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Slow motion: Diversity at the Oscars still a work in progress

Slow motion: Diversity at the Oscars still a work in progress
From CBC - January 24, 2018

At first glance, the 2018 Oscar contenders seemto reflect a changing tide in Hollywood.But for many, the Academy of Motion Picture Arts and Sciences still has a long way to gotowardtrue diversity.

"This is a year where we have seen a lot of the wealth spread across many deserving films," according to JenYamato, film reporter for the Los AngelesTimes.

"Post #OscarsSoWhite, the academyreally aggressively tried to make its membership more inclusive and to bring in more young people, and I think we are seeing the result of that. We are seeing a wider range of movies being recognized."

And if the eventual winners' circle includes notable contenders like Jordan Peele'ssharp racial satire/horror debutGet Out, Greta Gerwig'snuanced mother-daughtertale Lady Bird or Mudboundcinematographer Rachel Morrison (the first female cinematographer ever nominated for the Oscars), "it would tell us that the industry is not closed off to recognizing diverse voices, new voices and different voices," Yamatonoted.

That said, there's still a long way to go, she pointed out.

"We should not lose sight of the fact that Hollywood has so much work to do, particularly with women, particularly with minority representation. A lot of other people are still largely left out of the conversation, left out of storytelling and left out of awards season."

Vancouver actress and writer Carmen Aguirre, for instance, decries the entertainment industry's generallack ofLatinxrepresentation.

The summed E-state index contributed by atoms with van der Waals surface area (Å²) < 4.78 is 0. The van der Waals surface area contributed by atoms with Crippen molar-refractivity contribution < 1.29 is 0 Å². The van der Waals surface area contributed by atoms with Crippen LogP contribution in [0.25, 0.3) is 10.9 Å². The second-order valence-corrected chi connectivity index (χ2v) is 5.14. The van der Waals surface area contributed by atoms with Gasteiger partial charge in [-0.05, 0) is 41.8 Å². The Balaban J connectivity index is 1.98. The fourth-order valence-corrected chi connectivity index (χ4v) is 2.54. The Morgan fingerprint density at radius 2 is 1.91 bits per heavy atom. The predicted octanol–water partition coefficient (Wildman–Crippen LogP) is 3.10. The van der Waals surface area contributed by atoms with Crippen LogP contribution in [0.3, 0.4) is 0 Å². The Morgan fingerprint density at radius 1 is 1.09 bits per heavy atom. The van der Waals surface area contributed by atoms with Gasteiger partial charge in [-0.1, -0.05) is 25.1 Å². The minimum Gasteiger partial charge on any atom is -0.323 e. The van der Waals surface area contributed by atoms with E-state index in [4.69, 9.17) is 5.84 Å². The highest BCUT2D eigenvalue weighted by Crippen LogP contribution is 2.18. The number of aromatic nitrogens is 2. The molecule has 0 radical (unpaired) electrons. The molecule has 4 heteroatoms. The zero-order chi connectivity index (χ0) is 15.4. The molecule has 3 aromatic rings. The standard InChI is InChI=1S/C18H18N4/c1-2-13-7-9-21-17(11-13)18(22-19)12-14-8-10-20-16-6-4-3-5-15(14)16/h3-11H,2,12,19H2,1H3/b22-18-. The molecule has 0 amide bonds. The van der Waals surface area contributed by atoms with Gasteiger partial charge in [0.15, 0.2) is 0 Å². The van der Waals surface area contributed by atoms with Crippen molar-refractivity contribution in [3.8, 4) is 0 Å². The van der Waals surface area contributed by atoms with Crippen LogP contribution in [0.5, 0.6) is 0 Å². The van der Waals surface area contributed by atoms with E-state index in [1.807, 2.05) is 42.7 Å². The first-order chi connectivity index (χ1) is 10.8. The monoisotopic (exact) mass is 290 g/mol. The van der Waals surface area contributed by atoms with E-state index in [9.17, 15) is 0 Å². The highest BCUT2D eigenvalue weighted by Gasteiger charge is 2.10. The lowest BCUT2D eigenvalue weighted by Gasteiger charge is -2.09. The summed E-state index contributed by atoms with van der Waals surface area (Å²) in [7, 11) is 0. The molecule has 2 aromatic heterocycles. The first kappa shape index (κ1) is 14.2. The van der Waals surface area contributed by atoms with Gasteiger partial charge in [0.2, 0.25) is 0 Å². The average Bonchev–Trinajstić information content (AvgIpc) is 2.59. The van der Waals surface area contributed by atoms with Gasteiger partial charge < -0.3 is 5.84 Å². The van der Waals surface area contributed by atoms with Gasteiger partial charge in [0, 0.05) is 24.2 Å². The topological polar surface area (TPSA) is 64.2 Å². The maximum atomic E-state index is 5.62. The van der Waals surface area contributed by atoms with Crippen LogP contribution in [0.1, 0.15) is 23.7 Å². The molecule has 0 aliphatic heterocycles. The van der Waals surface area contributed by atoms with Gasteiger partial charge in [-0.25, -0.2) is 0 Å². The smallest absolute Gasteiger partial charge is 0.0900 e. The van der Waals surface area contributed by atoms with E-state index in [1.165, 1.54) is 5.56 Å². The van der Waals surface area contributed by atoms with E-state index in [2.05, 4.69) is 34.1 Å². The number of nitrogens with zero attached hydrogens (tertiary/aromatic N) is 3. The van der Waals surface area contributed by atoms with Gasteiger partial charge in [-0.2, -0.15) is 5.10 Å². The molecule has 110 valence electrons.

"Isee zero or next to zero Latinx representation on the screenand when it's there, it's either a woman holding a broom or a man holding a gun, engaging in criminal behaviour," she told CBC News from Vancouver.

Though encouraged by the kudos for Mexican filmmaker GuillermodelToro, whoseThe Shape of Waterleads the Oscar race, and the foreign-language film nomination for Chilean transgender dramaA Fantastic Woman, she sees a need to be more vocal about representationin Hollywood as well as at home in Canada.

"We the Latino people havenot been as outspoken as our African-American brothersand sisters. We should take theexample from them and get as outspoken as they have. Maybe that would help change things."

Who are the storytellers?

"In some ways, looking at the list of nominations, you can see the progress:Lady Bird, amazing.Call Me By Your Name, amazing.Get Out, amazing.But those are set up against a sea of the same in Hollywood,"said RachelGiese, a writer,cultural commentator andeditor-at-large for Chatelaine magazine.

A changing industry?

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